COVID-19: Changes in Federal Tax Law You Need to Know

In response to the COVID-19 pandemic, the last few weeks have seen an unprecedented series of legislative actions by Congress, as well as a number of significant administrative actions by the Internal Revenue Service. Here is a brief synopsis of federal tax extensions and changes due to COVID-19.

Initially, the IRS only offered a payment deadline extension in response to COVID-19, but after much pressure, the IRS in response has instead provided much more comprehensive relief to mostly taxpayers in the U.S.

All taxpayers refers to: individuals, trusts, estates, (some) partnerships, associations, companies (including LLCs), corporations, nonprofits, and more that have a filing date of April 15, 2020.

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Tax Reform Now: Five Actions to Consider Before December 31, 2017

Congress officially passed the Tax Cuts and Jobs Act on December 20th. Despite conflicting reports on when President Trump will sign the Act, he will sign it. Here are five last-minute actions you should consider for tax planning before the New Year to minimize your 2017 and 2018 tax liability. This article is the first in a series planned to address the numerous changes to tax law imposed by the Tax Cuts and Jobs Act. We strongly recommend you consult with your tax attorneys and tax advisors on the impact of the act on your 2017 taxes and to plan for future years.

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Win Olympic Gold – And Pay for It

Every time the Olympics come around, there’s dozens of articles and posts about how Olympic medals are subject to income tax. The IRS considers all prize winnings, such as gambling or game show prizes, to be income and thus taxable. Olympic medals get lumped into this group (as do the cash bonuses they come with). Luckily for the athletes, their medals are valued at the time they are earned, essentially the value of the materials. A gold medal from Rio is estimated to be worth $564, a silver medal is estimated at $305, and a bronze medal has little intrinsic value. Since Olympic medalists generally treat their sport as a profession the value of the medal and related bonuses are likely to be offset with a deduction for the significant expenses that most athletes incur.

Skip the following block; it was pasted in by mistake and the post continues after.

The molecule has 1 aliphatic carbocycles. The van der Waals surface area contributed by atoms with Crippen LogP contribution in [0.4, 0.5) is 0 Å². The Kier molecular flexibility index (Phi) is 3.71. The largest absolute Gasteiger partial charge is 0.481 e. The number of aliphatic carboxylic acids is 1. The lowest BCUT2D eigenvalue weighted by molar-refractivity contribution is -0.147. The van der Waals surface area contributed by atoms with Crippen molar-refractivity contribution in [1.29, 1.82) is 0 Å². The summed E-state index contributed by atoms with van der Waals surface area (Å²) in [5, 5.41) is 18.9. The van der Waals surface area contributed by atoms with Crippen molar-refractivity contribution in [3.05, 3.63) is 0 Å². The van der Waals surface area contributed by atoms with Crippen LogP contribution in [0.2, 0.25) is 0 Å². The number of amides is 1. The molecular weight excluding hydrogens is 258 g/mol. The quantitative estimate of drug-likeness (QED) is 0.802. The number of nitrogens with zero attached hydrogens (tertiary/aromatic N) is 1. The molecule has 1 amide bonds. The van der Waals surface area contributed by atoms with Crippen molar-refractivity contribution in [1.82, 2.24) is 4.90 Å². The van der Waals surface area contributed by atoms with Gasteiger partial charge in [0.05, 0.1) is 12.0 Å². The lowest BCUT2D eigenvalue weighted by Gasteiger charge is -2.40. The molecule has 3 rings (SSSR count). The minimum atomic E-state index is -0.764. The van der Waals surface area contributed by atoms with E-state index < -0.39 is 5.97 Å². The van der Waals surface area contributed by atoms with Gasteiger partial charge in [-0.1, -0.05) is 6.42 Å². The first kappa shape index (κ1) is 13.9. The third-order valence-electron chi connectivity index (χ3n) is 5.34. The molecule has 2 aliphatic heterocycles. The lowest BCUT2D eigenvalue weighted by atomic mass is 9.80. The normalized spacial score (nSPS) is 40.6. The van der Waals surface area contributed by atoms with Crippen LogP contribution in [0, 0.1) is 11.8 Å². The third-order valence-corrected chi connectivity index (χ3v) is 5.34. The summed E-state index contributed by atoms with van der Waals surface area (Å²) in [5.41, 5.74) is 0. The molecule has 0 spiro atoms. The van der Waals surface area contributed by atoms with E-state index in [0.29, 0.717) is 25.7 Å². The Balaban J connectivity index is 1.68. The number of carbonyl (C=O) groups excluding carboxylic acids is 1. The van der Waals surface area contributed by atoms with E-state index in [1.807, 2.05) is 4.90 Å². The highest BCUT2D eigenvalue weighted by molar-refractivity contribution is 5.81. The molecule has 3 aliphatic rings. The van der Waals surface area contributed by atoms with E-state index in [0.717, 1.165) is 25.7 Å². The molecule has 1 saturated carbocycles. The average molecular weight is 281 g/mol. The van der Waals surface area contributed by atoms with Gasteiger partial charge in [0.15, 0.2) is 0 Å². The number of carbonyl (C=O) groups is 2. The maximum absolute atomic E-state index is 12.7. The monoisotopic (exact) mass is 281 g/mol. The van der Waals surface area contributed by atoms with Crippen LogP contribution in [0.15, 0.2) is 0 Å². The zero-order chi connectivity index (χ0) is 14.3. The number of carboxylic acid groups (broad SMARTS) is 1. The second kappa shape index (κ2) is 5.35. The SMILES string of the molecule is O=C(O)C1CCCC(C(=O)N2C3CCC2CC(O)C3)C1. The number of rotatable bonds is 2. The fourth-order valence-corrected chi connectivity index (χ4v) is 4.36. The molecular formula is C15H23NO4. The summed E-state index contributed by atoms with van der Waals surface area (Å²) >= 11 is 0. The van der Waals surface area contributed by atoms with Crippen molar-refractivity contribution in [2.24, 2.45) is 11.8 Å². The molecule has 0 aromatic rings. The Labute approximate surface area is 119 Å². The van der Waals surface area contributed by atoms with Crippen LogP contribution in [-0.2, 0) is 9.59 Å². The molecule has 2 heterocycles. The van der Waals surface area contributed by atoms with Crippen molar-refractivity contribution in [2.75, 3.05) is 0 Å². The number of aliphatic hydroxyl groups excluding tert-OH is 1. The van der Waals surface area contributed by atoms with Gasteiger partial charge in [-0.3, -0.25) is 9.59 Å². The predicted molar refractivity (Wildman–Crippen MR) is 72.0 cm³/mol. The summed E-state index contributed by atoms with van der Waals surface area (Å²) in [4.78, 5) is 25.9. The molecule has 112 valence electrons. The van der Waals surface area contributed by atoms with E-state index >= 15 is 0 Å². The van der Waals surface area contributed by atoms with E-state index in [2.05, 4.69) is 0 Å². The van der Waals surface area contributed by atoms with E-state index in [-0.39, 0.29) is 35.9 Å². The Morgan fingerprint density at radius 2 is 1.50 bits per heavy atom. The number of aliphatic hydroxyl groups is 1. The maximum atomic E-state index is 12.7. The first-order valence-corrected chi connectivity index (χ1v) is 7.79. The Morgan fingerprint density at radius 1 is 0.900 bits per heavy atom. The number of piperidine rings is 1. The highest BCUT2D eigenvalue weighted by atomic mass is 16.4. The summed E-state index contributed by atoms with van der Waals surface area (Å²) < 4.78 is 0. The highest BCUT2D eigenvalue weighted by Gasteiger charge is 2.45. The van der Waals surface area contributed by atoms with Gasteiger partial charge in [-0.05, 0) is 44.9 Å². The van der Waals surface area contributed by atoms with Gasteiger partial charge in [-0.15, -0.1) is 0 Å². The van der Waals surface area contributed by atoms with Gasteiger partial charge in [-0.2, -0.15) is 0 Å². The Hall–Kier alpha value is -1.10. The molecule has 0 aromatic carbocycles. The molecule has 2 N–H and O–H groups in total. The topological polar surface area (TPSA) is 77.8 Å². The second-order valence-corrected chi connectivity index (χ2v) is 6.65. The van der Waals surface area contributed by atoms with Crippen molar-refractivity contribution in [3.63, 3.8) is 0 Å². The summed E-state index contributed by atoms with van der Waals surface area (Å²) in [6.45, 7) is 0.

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Happy Birthday – The Estate Tax Turns 100

In 1916, Congress instituted the estate tax to boost U.S. revenues just in case we joined the fight in World War I. At the time, the top rate was 10% and the exemption was $50,000, which meant it affected less than 1% of estates. Proponents of the tax thought it was a reasonable way to raise money while its opponents in Congress thought it was a matter best left to the states.

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IRS Expands Relief for Missed Portability Elections for Surviving Spouses

On January 27, 2014, the IRS issued Rev. Proc. 2014-18 which provides a remedy for estate representatives who did not elect to combine the deceased spouse’s unused exclusion amount with the surviving spouse’s exclusion amount in a timely manner. As an example, assume the first spouse died in 2012 with an estate of $2,120,000. The […]

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Oregon Inheritance Tax Return Filing Deadline Extended for Some 2010 Estates

As a result of Congress passing the Tax Relief, Unemployment Insurance Reauthorization, and Job Creation Act of 2010 in December 2010, the Oregon Legislature had to act expeditiously to determine which 2010 federal tax changes Oregon would adopt. As part of this review the 2010 Oregon Inheritance Tax return (“OIT return”) filing requirements for some 2010 decedents were changed to follow the federal filing requirements. Thus, if a decedent died after December 31, 2009, and before December 17, 2010, with property taxable in Oregon and a federal estate tax return is required, the due date for the OIT return is extended to the same date the federal estate tax is due.

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